They're Only Pennies, But They're My Pennies
Bank of America is in trouble. And they're trying to get me to help bail them out. You might be on their list too. So listen up.
I do almost all of my business banking online with Bank of America. I check my account several times daily to confirm deposits and check clearances, fees and wire transfers. Last week, I noticed a fee of $2.28 for an "Overdraft Interest Charge." This was puzzling since I had not overdrawn the account and I'd never heard of an Overdraft Interest Charge. I was not happy. And it got worse.
They Didn't Know Why The Fee Had Been Imposed
I called customer service figuring there had been an error and they'd quickly credit my 228 pennies. I was wrong. A nice lady explained that she couldn't tell why the fee had been imposed, that it would be "investigated," and that I would be notified by snail mail within 10 days of the reason for the fee.
I asked why it took nearly two weeks to investigate a $2.28 overdraft charge on an account which clearly had not been overdrawn. She calmly informed me that it really wasn't enough money to get "all worked up over." That was not the right thing to say. After all, even though only 228 pennies were at issue, they were my pennies, and I intended to get them back.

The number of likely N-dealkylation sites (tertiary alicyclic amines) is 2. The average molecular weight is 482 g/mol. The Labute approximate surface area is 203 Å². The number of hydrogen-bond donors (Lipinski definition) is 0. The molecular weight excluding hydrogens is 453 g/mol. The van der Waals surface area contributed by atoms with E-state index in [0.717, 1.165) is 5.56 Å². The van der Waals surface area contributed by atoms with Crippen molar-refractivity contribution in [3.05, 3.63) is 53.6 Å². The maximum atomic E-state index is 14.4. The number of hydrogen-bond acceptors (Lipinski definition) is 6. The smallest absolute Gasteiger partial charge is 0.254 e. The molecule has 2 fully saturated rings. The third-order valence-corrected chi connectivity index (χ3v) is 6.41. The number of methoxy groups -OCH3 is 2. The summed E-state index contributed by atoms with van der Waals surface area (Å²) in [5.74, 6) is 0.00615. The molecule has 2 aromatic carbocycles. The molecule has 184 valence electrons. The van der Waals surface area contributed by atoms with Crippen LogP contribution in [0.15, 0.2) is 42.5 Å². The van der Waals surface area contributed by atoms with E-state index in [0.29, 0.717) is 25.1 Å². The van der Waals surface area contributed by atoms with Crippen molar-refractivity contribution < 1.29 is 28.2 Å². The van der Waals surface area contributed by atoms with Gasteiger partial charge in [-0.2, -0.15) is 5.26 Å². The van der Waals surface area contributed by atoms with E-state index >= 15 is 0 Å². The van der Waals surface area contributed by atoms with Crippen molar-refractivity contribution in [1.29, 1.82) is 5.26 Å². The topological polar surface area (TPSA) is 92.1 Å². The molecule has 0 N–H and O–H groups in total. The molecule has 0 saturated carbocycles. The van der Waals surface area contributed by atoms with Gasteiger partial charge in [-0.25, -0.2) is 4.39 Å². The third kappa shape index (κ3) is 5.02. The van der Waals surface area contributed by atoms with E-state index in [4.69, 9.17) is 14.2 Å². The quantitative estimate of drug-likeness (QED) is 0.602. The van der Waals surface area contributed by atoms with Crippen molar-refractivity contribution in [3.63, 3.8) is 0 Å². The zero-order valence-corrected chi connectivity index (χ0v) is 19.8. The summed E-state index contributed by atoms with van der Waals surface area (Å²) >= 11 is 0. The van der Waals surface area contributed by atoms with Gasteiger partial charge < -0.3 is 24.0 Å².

I Could Not Wait
Even though I didn't need those 228 pennies, I could not wait 10 days. So I waited 4 business days and called again. Another customer service rep told me that an Overdraft Interest Charge is imposed when a check is deposited into an account and the funds are made available before the check clears the issuing bank. The fee covers Bank of America's "loss" of that money during that short time frame.
When I asked why the bank didn't hold the check until the funds cleared so neither the bank nor the customer suffered a loss, he couldn't provide an answer. I politely told him that I thought it was a clever (and illegal) way to subsidize all the other losses the bank is currently dealing with: $4 billion in third quarter losses, preparing to write down $3 billion in debt in the fourth quarter due to defaults in subprime mortgages and the public relations snaffu after Congressional hearings into the bank's practice of increasing interest rates on credit card customers who had never missed a payment but whose credit scores had been lowered for reasons that had nothing to do with Bank of America.
Fight For Your Pennies
I encourage you to check your statements carefully and if you see such a fee, even if it's for as little as 228 pennies, call them up and get your pennies back.
The titans of the American banking industry aren't known for showing much regard for average everyday people. That's the bad news. But the good news is that their callous disregard for our contributions to society are clearing a path for more of us to pick away at markets they clearly take for granted. We're learning how to manage our money better, and to use it to start businesses of our own so we don't have to rely on them or their credit cards or their subprime loans to secure our family's future.
So fight for your pennies. Every single one of them. And use them to build your own Indie empire, one that has a heart and which regards each customer as the valuable human being that he or she is.